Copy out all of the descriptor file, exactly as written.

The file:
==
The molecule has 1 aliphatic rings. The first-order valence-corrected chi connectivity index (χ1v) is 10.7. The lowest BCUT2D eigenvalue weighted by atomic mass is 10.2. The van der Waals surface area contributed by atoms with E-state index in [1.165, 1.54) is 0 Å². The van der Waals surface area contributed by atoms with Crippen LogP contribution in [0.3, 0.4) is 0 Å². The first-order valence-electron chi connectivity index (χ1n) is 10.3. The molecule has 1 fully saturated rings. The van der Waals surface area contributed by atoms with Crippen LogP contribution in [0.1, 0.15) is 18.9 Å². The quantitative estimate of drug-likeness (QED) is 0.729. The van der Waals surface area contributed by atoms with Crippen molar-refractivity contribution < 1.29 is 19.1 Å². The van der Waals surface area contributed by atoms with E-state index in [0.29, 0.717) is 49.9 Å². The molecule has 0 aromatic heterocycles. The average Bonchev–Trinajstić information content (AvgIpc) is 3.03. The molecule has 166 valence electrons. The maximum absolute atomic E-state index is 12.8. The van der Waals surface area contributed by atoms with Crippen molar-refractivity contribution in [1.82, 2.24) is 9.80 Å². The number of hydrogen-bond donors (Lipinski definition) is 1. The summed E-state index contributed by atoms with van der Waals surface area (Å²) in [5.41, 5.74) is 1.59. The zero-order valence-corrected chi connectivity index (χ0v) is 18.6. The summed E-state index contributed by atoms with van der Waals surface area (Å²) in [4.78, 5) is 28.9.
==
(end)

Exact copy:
The molecule has 1 aliphatic rings. The first-order valence-corrected chi connectivity index (χ1v) is 10.7. The lowest BCUT2D eigenvalue weighted by atomic mass is 10.2. The van der Waals surface area contributed by atoms with E-state index in [1.165, 1.54) is 0 Å². The van der Waals surface area contributed by atoms with Crippen LogP contribution in [0.3, 0.4) is 0 Å². The first-order valence-electron chi connectivity index (χ1n) is 10.3. The molecule has 1 fully saturated rings. The van der Waals surface area contributed by atoms with Crippen LogP contribution in [0.1, 0.15) is 18.9 Å². The quantitative estimate of drug-likeness (QED) is 0.729. The van der Waals surface area contributed by atoms with Crippen molar-refractivity contribution < 1.29 is 19.1 Å². The van der Waals surface area contributed by atoms with E-state index in [0.29, 0.717) is 49.9 Å². The molecule has 0 aromatic heterocycles. The average Bonchev–Trinajstić information content (AvgIpc) is 3.03. The molecule has 166 valence electrons. The maximum absolute atomic E-state index is 12.8. The van der Waals surface area contributed by atoms with Crippen molar-refractivity contribution in [1.82, 2.24) is 9.80 Å². The number of hydrogen-bond donors (Lipinski definition) is 1. The summed E-state index contributed by atoms with van der Waals surface area (Å²) in [5.41, 5.74) is 1.59. The zero-order valence-corrected chi connectivity index (χ0v) is 18.6. The summed E-state index contributed by atoms with van der Waals surface area (Å²) in [4.78, 5) is 28.9.